TWIN FALLS — The city says it is working to address concerns about odors along Hankins Road that may be coming from Chobani’s wastewater treatment facility.

During public comment at the City Council meeting on Monday, Alan Bleeker complained about the smell that’s increasingly noticeable at his house near Hankins Road. He believes the smell is traveling along the sewer system and says it’s even detectible at D & B Supply and at K-Mart.

“It’s not an odor,” he said. “It’s a stench. It smells like rotten animals.”

Bleeker isn’t the only one who’s complained. Jason Brown, an environmental engineer for the city, said the city has been working to identify the cause after hearing from residents.

“We have a pretty good idea of where it’s coming from, from the facility there that treats Chobani’s wastewater,” Brown said. “That wastewater treatment plant is not the only source in the area. There are other sources that we believe can contribute to odor issues so we are trying to investigate and work on those different sources as well and not trying to single-out one entity.”

The city has contacted Chobani and the Department of Environmental Quality, he said. He noted that from a regulatory standpoint, it can be difficult to go after that particular type of emission because it doesn’t have a permit associated with it.

“Odor is a difficult subject because it comes and goes and ebbs and flows,” he said.

Also at the meeting, the Council heard from fire department personnel on their recent trip to Seattle. They identified safety and wellness measures at other stations that could be implemented in Twin Falls when it updates its fire stations. Those included things such as blood pressure check stations, decontamination areas, and men’s and women’s restrooms.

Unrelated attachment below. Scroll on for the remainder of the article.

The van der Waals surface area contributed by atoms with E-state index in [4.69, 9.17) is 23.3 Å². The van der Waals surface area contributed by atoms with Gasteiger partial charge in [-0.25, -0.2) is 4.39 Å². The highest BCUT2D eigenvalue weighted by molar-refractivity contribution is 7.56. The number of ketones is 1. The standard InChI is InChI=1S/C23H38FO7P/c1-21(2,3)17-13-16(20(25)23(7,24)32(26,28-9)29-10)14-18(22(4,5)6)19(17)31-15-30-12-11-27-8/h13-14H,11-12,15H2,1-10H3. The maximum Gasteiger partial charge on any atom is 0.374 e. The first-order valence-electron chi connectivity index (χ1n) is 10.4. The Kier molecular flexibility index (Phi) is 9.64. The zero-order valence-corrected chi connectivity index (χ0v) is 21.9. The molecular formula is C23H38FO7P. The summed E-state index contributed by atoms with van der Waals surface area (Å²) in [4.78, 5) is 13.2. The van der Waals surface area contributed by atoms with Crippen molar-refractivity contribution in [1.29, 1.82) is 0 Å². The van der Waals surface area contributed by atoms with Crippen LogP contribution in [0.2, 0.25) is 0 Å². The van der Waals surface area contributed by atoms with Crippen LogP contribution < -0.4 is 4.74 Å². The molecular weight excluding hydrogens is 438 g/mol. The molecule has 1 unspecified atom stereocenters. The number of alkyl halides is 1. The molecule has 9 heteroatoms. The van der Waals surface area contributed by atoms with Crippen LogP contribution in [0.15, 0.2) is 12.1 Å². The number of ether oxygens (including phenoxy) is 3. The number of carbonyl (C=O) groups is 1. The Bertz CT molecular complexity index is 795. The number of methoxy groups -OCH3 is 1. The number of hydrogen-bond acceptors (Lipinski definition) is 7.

The City Council also approved signing off on a project to improve pedestrian safety along Caswell Avenue and Washington Street.

But an even larger project along Pole Line Road and Eastland Drive North will rehabilitate more than a mile of roadway and significantly impact traffic this year. That project will have to be completed by August in order for the city to receive a $1.2 million state grant to fund it.

The road would be almost entirely reconstructed, with a 20-year design life based on traffic projections. City staff have said the road has begun to fail in spots — particularly after the 2016-2017 winter.

Also at the meeting, the City Council:

  • Gave authorization for the city’s planning and zoning department to completely rewrite the city’s Title 10 — zoning and development — regulations.
  • Approved a zoning change for the southern portion of the College of Southern Idaho’s campus to allow it to have buildings that are three stories high and to have residence halls or rooming houses.
  • Approved a zoning change and vacation of an easement at the southeast corner of Harrison Street and Canyon Falls Road.
  • Approved a zoning title amendment to add “wedding chapel and/or reception halls” to be allowed with a special use permit in one zone inside the area of impact.